Lawyers want more time for talks as interested parties scramble for a share of the $7.3 billion raised from liquidating fallen telecoms giant Nortel Networks.

A lawyer representing Nortel filed a letter with the US Third Circuit Court of appeals asking for an additional 30 days for settlement on sharing out the funds, said Reuters.

The complexity comes from how to divide the pot of cash between former Nortel units in Canada, UK, US and US bondholders.

In its heyday, Canada’s Nortel was one of the giants of the telecoms equipment market. At its peak in 2000, its market capitalisation was $260 billion, but its fall from grace was dramatic. It was declared bankrupt in 2009, and then was liquidated.

The argument now is how to divide the spoils from that liquidation, of which $4.5 billion comes from the sale of patents in 2011 to a consortium of tech giants made up of Apple, EMC, Ericsson, Microsoft and Sony. RIM (now BlackBerry), another Canadian giant whose fortunes have waned, was also part of the consortium.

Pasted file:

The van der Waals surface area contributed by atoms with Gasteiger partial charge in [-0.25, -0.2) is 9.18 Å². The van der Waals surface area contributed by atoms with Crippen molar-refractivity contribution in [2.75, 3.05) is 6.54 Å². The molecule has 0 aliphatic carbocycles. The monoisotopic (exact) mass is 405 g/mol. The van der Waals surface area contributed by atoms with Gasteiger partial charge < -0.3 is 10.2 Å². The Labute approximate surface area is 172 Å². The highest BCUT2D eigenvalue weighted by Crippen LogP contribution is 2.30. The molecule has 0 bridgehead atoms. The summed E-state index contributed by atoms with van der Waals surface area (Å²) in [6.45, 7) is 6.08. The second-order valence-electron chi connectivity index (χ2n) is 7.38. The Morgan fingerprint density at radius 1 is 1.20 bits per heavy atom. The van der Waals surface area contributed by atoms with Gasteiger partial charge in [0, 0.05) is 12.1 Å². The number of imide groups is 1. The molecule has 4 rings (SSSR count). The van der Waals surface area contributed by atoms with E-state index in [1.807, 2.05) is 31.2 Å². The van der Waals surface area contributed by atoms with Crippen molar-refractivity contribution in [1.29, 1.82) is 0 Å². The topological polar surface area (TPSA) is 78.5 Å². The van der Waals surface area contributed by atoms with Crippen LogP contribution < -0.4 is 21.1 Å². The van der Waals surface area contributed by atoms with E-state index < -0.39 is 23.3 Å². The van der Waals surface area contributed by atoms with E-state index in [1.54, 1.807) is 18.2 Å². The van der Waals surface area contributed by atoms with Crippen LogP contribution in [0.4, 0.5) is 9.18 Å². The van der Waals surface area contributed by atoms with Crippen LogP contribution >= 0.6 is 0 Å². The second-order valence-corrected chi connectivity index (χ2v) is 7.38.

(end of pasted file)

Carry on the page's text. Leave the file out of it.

However, financial analyst Diane Urquhart estimated legal fees of $1.9 billion have been incurred up to the start of 2016.

Last year, judges in the US and Canada ruled that most of the $7.3 billion should be shared out among the creditors of the Canadian parent and to its pensioners in the US. However, bondholders and the US unit are unable to accept that decision.